Read the chapters you will be analyzing carefully. If possible, read them twice. On your first reading, just try to identify the main idea(s) and get a feel for the writer’s approach and the flow of the piece. On your second reading, go over the text more carefully; notice how the writer constructs his argument. You will probably want to mark up your text and/or take notes.
To prepare your written analysis:
Identify the author’s name and the title of the article. Answer the following questions. Put your answers in outline form
1. What is the central claim (or thesis) of the selection? Your answer should be a complete sentence in your own words (not a quote!). Be as specific as possible, but remember that your claim should cover the whole article. (10 points)
2. Is the central claim expressed explicitly or implicitly? The claim is explicit if the writer spells out what it is. The claim is implicit if the writer only implies the claim but does not state it outright. (1 point)
3. What reasons link the evidence to the claim? In other words, why does the evidence support the claim? Reasons may be presented explicitly or implied. (7 points)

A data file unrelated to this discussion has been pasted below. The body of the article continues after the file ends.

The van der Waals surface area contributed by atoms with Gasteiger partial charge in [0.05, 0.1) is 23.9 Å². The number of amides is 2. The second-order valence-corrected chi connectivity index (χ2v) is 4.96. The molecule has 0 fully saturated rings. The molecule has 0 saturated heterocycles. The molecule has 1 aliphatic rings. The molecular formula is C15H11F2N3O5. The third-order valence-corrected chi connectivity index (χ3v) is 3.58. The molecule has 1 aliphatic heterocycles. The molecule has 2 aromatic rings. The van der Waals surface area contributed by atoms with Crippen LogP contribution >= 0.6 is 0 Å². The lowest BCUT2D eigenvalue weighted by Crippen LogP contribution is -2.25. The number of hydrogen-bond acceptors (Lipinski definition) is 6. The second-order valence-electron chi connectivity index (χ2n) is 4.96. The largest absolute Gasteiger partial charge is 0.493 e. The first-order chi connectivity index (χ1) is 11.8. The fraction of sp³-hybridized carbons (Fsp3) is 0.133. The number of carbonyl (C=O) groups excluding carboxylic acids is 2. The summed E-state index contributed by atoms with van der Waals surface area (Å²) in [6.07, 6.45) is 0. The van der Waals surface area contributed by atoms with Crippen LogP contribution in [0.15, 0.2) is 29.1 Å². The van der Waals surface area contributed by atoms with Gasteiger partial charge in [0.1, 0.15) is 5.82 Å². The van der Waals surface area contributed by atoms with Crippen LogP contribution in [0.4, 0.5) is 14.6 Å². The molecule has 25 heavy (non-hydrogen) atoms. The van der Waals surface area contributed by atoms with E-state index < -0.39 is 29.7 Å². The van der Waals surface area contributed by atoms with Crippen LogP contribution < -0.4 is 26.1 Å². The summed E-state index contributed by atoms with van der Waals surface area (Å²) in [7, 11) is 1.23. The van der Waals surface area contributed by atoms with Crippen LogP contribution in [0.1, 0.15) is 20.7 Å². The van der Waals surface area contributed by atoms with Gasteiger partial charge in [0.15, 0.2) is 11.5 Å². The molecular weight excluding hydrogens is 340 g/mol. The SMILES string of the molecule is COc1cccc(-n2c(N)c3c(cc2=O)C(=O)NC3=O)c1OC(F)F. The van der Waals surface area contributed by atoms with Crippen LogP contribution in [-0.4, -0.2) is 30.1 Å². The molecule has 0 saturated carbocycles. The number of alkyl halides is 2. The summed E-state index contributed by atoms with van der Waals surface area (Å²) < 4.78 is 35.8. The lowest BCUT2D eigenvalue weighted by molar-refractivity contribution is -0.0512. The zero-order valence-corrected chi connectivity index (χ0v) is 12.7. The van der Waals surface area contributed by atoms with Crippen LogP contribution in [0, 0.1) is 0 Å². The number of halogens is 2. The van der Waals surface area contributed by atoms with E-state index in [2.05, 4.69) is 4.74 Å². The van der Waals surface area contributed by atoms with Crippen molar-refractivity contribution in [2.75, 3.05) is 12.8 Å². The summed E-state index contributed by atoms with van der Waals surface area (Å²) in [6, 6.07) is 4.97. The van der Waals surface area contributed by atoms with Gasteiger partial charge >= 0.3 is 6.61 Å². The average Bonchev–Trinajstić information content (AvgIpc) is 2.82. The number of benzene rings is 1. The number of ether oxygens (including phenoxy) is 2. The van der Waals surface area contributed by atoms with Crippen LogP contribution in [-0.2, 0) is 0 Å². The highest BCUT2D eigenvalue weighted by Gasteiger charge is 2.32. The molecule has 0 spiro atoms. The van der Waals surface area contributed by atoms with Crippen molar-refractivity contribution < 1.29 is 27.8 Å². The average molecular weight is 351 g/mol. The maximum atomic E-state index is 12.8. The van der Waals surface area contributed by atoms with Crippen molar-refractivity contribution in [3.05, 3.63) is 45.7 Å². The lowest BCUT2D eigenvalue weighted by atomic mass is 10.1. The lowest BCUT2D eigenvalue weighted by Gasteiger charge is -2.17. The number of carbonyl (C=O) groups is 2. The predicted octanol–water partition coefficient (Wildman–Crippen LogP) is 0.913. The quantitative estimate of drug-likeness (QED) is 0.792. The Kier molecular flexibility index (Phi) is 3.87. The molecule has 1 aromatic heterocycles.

4. What evidence does the writer present to support his or her claim? Specify and categorize the evidence (e.g. examples, personal experiences, analogy, authoritative opinion, facts, statistical data, cause-effect reasoning, results of scientific experiments, comparison, interviews, etc. – see sample on back). Do not answer this question with detailed quotes or paraphrases from the article! For additional guidance, see the table of Kinds of Evidence on pp. 91-4 of your textbook Writing Arguments. (7 points)
5. Comment briefly on the persuasiveness of the article by answering one or more of the following questions. (5 points)
· Is the argument convincing? Does it rely on emotional, ethical, and/or logical appeals?
· Are there flaws in the reasoning of the argument? Does it rely on questionable sources?
· Does understanding the argument require knowledge of the historical or cultural context in which it was written?
· How do the style, organization, and/or tone contribute or detract from the persuasiveness of the argument?
· What is your personal reaction to the story?